“Neither Christianity nor Islam has a solid philosophical basis. They consider as absolutely true what simply cannot be absolutely true: a story about the Highest does not qualify as That which always is, as it depends on thoughts. Further, the claim that the Highest, by whatever name it is called, is a separate entity apart from creation is scientifically not tenable.” – Maria Wirth
In many parts of Europe, religion has become an important topic only in the last few decades. In the 1970s, religion or rather Christianity, which used to mean religion then, seemed obsolete. It was considered something for children and old people. Ever since Christians got the freedom to leave the Church not so long ago (in the 19th century in northern Germany), many did so. And after cosmonaut Yuri Gagarin came back from space and declared that he had not come across God, the Church lost out further.
Just an example: when I was a child in the 1950s, in our small town mass was held every day at 6.30 a.m., at 7 a.m. and 3 times a week at 8 a.m. Since long now, there is no daily mass. Only the three services at 8 a.m. have survived. When I was a child, three hours of fasting were mandatory before taking Holy Communion. Now it has been scaled down to half an hour. Earlier, missing Sunday mass was a grave sin that would be punished with hell fire. Now one can attend it on Saturday instead of Sunday.
Religion seemed on its way out, yet suddenly it is back and very prominent in the public discourse. The main reason is the increasing visibility of Islam in Europe. When the first Turks came to Germany as “guest workers“, it was considered great that our boringly uniform society turned “multicultural”, with more interesting looking people on the streets. Meanwhile this enthusiasm has dimmed considerably. Chancellor Angela Merkel admitted that the multicultural experiment has completely failed.
It is for the first time, after Christianity had crushed the Pagan faith in Europe, that the locals are confronted in their midst with a substantial population of followers of a different religion, which, as aggressively as Christianity, proclaims that it alone is the true religion, and whoever does not join it, is damned to hell forever. Moreover, many of those followers seem to take their religion really seriously.
This jolted Germans who did not identify foremost with being Christian anymore. Yet apparently, now they feel the need to counter Islam with Christianity. Angela Merkel exhorted Germans to go back to Christian values. In 2011, she invited the Pope to address the Parliament. While strolling through Munich city on a Sunday morning last winter, I saw many, including, fashionable youngsters, streaming into a big old church. Later I came to know that the priest of this church was very popular. Yet even in the small town where my mother lives, I saw many young parents take their kids to church for the children’s service. It would have been an unusual sight in the 1970s, when those same parents would have opted for a picnic instead.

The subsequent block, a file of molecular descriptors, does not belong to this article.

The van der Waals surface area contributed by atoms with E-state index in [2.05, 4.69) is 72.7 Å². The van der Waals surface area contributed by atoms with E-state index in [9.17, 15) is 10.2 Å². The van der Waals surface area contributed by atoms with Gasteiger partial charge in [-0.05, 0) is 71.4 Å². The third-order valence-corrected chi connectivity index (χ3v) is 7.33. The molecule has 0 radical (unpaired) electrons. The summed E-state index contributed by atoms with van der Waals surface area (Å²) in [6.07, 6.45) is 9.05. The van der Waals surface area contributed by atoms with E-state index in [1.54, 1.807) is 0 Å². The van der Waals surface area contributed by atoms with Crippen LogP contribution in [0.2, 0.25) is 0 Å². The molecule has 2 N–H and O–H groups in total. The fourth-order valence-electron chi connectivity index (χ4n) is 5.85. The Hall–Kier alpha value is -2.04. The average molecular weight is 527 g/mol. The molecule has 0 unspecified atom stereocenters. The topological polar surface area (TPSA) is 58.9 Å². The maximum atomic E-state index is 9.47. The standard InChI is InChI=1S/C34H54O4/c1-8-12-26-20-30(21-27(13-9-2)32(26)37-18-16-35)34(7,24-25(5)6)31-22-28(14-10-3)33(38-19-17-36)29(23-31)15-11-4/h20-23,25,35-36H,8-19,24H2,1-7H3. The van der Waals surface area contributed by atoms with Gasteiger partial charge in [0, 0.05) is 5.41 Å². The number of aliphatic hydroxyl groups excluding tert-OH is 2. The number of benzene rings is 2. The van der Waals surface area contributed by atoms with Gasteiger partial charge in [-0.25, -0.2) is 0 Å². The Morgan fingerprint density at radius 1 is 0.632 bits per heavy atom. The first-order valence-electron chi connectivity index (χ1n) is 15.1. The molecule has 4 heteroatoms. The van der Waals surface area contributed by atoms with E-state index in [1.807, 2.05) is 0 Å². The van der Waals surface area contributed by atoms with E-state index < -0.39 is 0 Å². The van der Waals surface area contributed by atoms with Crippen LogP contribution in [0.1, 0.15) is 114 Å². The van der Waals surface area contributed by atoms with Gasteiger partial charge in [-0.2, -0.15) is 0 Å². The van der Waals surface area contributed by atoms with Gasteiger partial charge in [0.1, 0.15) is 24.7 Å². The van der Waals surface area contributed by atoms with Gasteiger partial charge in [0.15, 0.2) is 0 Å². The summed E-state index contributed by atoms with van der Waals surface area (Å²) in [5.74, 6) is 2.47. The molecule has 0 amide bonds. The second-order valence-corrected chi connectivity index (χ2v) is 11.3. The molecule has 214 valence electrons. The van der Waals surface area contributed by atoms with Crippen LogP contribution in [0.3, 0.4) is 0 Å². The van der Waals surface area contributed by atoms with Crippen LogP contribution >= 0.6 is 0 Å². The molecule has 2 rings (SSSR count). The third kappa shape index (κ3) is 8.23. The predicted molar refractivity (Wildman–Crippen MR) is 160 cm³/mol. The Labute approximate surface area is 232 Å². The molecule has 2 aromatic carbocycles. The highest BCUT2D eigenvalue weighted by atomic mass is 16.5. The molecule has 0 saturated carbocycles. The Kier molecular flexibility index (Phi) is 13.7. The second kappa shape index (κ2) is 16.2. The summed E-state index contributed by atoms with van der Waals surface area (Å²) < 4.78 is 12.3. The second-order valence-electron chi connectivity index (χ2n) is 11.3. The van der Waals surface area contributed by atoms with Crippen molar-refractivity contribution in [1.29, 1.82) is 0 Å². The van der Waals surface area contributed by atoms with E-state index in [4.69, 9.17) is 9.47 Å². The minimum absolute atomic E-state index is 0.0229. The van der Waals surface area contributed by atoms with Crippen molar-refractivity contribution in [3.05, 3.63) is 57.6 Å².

What draws people to religion? What is it good for?
The most important point is in all likelihood an intuition in human beings that there is a higher, unfathomable power that is the cause for this vast universe and is also the cause for our own existence. Further, there is an intuition that this power somehow knows us and even guides us in life by this small voice of our conscience. There is an inner communion possible, be it through prayer or a feeling of awe.
This intuition makes sense. It is natural and does not require the label of “religion” and for many thousands of years it never had this label. The logical consequence of this intuition was to search for that power in oneself and outside. It prompted people to become mystics and scientists who pondered on what is true. We know that this went on for ages in the Indian subcontinent as many invaluable ancient texts are preserved.
However, in the last 2000 years of the long human history, this intuition that there is a higher power was exploited to promote ideologies that claim supremacy and strive for world dominion. An elaborate story was invented about this higher power. It was called “God, the Father”, and it was claimed he had one son and had sent this son down to earth, etc. To make matters worse, it was declared that this story is the only truth, and everyone has to believe it. As soon as Christianity became state religion of the Roman Empire, its followers rolled over mystically inclined locals and forced their belief on the people of vast areas in the Middle East, North Africa and Europe.
A few hundred years later, another story was woven around this higher power. It was claimed that this power has spoken again through a prophet, and this was for the very last time that it has made its Will known. No more direct message from the highest power in future. Unfortunately, here too, this story was declared as the only truth and everyone has to believe in it.
It did not take long and the followers of those two different stories were at each other’s throat with each one claiming that the highest power wants everyone to believe their story and not that of their rival. Obviously, the highest power was misused as a front for gaining world dominion. The second story got in many areas soon the upper hand “with fire and sword”, as we can unfortunately vividly imagine. And of course, it did not bypass the wealthiest land on earth at that time – India.